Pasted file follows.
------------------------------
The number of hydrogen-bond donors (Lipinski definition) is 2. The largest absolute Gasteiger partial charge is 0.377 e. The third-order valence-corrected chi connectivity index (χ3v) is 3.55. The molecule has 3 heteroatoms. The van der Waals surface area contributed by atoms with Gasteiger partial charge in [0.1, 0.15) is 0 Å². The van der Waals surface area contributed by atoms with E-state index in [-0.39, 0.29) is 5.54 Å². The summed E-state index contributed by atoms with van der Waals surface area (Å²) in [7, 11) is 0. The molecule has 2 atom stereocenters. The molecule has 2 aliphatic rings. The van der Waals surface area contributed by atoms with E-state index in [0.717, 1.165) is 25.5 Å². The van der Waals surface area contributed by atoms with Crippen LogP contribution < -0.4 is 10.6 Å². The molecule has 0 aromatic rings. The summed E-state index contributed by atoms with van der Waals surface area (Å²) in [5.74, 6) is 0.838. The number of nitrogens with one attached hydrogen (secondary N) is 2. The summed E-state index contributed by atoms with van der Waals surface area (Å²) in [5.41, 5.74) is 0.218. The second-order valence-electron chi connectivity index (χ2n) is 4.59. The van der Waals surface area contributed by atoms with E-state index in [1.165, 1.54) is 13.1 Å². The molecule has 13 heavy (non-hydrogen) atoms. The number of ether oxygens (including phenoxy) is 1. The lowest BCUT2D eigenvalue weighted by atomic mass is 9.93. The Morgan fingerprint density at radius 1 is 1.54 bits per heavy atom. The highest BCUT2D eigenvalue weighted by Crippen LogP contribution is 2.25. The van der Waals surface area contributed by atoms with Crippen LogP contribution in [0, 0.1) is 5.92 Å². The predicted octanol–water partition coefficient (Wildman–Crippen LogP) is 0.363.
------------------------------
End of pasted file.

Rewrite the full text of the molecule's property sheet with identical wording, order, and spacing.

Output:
The number of hydrogen-bond donors (Lipinski definition) is 2. The largest absolute Gasteiger partial charge is 0.377 e. The third-order valence-corrected chi connectivity index (χ3v) is 3.55. The molecule has 3 heteroatoms. The van der Waals surface area contributed by atoms with Gasteiger partial charge in [0.1, 0.15) is 0 Å². The van der Waals surface area contributed by atoms with E-state index in [-0.39, 0.29) is 5.54 Å². The summed E-state index contributed by atoms with van der Waals surface area (Å²) in [7, 11) is 0. The molecule has 2 atom stereocenters. The molecule has 2 aliphatic rings. The van der Waals surface area contributed by atoms with E-state index in [0.717, 1.165) is 25.5 Å². The van der Waals surface area contributed by atoms with Crippen LogP contribution < -0.4 is 10.6 Å². The molecule has 0 aromatic rings. The summed E-state index contributed by atoms with van der Waals surface area (Å²) in [5.74, 6) is 0.838. The number of nitrogens with one attached hydrogen (secondary N) is 2. The summed E-state index contributed by atoms with van der Waals surface area (Å²) in [5.41, 5.74) is 0.218. The second-order valence-electron chi connectivity index (χ2n) is 4.59. The van der Waals surface area contributed by atoms with E-state index in [1.165, 1.54) is 13.1 Å². The molecule has 13 heavy (non-hydrogen) atoms. The number of ether oxygens (including phenoxy) is 1. The lowest BCUT2D eigenvalue weighted by atomic mass is 9.93. The Morgan fingerprint density at radius 1 is 1.54 bits per heavy atom. The highest BCUT2D eigenvalue weighted by Crippen LogP contribution is 2.25. The van der Waals surface area contributed by atoms with Crippen LogP contribution in [0, 0.1) is 5.92 Å². The predicted octanol–water partition coefficient (Wildman–Crippen LogP) is 0.363.